The rats of New York City are nothing if not adaptable. They eat pizza, hot dogs — even salads — and inhabit nearly every corner of the five boroughs, from subway tunnels to playground sandpits.
Their genomes are now offering clues to rats’ ability to conquer cities such as New York, where there are thought to be about 2 million of the creatures. In a study1 posted to bioRxiv this month, geneticists identified dozens of genes involved in diet, behaviour and movement that might have helped New York rats to thrive.
“As both an evolutionary biologist and a New Yorker, I can’t help but be amazed by the ways that rats have adapted to urban environments,” says Arbel Harpak, a population geneticist at the city’s Columbia University. He co-led the study with evolutionary biologists Jason Munshi-South, at Fordham University in Armonk, New York, and Pleuni Pennings, at San Francisco State University in California.
Before looking for the trademarks of evolution in New York’s rats, the researchers first had to catch them. Between 2014 and 2015, Mushin-South’s team, which specializes in urban evolution and ecology, collected nearly 400 brown rats (Rattus norvegicus) from across the city, luring them to traps with a mix of bacon, peanut butter and oats. The researchers then sequenced the full genomes of 29 of these rats — all from Manhattan — and compared them with the previously sequenced genomes of rats from rural northeast China, the presumed ancestral home of brown rats2.
Harpak’s team then looked for regions of the genome containing variations that were likely to be so beneficial to New York City rats that they quickly became common among local populations. The evolutionary process — known as selective sweep — has also happened in humans, for instance to spread gene variants that allow some humans to digest milk as adults.
The scan produced a list of dozens of genes that harboured the signature of a selective sweep in the rats. The genes include some associated with diet, behaviour and mobility — potentially reflecting the challenges, and delights, of life in the Big Apple. While it’s tempting to speculate that CYP2D1, a gene the team identified that may be important for detoxifying plant compounds, could help the city rats to enjoy kale salads, scientists can’t yet say how these genomic hallmarks influence the animals’ biology.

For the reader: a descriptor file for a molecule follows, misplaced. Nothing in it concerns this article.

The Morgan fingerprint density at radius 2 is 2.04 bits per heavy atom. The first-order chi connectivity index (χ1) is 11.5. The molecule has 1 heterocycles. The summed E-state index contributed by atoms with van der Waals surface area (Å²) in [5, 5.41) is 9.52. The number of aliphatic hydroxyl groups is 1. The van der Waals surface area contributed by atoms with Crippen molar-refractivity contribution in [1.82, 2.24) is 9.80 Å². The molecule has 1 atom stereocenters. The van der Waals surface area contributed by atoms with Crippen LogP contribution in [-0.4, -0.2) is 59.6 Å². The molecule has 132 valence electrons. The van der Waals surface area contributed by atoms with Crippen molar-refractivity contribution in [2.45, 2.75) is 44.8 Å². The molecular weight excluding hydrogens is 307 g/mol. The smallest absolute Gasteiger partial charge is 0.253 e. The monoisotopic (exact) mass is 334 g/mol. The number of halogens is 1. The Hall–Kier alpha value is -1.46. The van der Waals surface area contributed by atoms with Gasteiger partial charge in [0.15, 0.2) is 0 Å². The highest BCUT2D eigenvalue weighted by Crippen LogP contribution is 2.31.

Harpak sees his team’s list as a starting point for future research. Tests in transgenic lab rats could, for instance, explain whether changes to a gene that is involved in growing new neurons altered the behaviour of the rats, or whether other genes the team identified linked to the metabolization of carbohydrates and sugar might have influenced the rats’ diets.
It’s intriguing that some of the genes the researchers identified are implicated in brain wiring, says Andrés Bendesky, an evolutionary geneticist and neuroscientist at Columbia. Researchers have hypothesized that animals might adapt to new environments by changing their neural circuitry, but Bendesky says no one has yet shown this.
Changing times and changing places
Harpak says he and his colleagues hope to determine when the selective sweeps occurred by looking at DNA from nineteenth-century New York rats. They plan to catch rats from other cities to see if their genome has evolved in the same way as that of New York City rats.
On the basis of one recent experience, evolutionary biologist Hopi Hoekstra expects there will be at least some differences in the genetic adaptations of rats from other cities. About a month ago, Hoekstra, who is at Harvard University in Cambridge, Massachusetts, tried to trap a rat in the basement of her home. “I was like, ‘This rat picked the wrong house.’,” says Hoekstra, who studies the genetics of wild rodents. “I’ve been trapping rats for 25 years.”
After weeks of failing to catch the culprit, she called in an exterminator, who told her she was using the wrong bait for Cambridge’s rats, which prefer Dunkin’ Donuts pastries and Slim Jims, a dried-sausage snack, over the peanut butter-laced traps she was setting. The exterminator filled the hole that Hoekstra’s rat was using to enter her basement, but he is now collecting Cambridge rats for DNA analysis. “When the paper came out, it just clicked. Of course there were differences. The local exterminators know they are different,” says Hoekstra.
Harpak, A. et al. Preprint at bioRxiv https://doi.org/10.1101/2020.02.07.938969 (2020).
Deinum, E. E. et al. Molec. Biol. Evol. 32, 2547–2558 (2015).